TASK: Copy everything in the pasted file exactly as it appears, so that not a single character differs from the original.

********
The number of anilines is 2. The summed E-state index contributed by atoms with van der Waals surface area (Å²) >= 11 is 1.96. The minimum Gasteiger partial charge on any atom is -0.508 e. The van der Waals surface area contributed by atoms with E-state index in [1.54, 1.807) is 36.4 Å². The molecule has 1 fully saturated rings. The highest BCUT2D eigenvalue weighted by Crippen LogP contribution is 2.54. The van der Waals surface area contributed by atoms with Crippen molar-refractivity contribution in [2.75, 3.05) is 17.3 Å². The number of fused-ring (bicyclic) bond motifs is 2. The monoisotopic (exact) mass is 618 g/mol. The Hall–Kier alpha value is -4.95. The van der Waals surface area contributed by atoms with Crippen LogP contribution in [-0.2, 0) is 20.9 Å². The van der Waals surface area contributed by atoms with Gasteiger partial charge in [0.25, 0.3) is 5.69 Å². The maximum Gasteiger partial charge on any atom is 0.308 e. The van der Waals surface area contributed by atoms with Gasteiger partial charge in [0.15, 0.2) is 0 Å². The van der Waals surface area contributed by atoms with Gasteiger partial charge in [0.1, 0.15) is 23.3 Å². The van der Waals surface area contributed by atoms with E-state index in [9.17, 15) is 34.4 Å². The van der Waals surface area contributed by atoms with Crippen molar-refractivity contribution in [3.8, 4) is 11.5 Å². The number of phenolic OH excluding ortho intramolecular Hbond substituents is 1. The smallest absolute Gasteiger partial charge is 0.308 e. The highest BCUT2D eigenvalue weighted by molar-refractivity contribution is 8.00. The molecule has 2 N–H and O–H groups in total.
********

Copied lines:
The number of anilines is 2. The summed E-state index contributed by atoms with van der Waals surface area (Å²) >= 11 is 1.96. The minimum Gasteiger partial charge on any atom is -0.508 e. The van der Waals surface area contributed by atoms with E-state index in [1.54, 1.807) is 36.4 Å². The molecule has 1 fully saturated rings. The highest BCUT2D eigenvalue weighted by Crippen LogP contribution is 2.54. The van der Waals surface area contributed by atoms with Crippen molar-refractivity contribution in [2.75, 3.05) is 17.3 Å². The number of fused-ring (bicyclic) bond motifs is 2. The monoisotopic (exact) mass is 618 g/mol. The Hall–Kier alpha value is -4.95. The van der Waals surface area contributed by atoms with Crippen LogP contribution in [-0.2, 0) is 20.9 Å². The van der Waals surface area contributed by atoms with Gasteiger partial charge in [0.25, 0.3) is 5.69 Å². The maximum Gasteiger partial charge on any atom is 0.308 e. The van der Waals surface area contributed by atoms with Gasteiger partial charge in [0.15, 0.2) is 0 Å². The van der Waals surface area contributed by atoms with Gasteiger partial charge in [0.1, 0.15) is 23.3 Å². The van der Waals surface area contributed by atoms with E-state index in [9.17, 15) is 34.4 Å². The van der Waals surface area contributed by atoms with Crippen molar-refractivity contribution in [3.8, 4) is 11.5 Å². The number of phenolic OH excluding ortho intramolecular Hbond substituents is 1. The smallest absolute Gasteiger partial charge is 0.308 e. The highest BCUT2D eigenvalue weighted by molar-refractivity contribution is 8.00. The molecule has 2 N–H and O–H groups in total.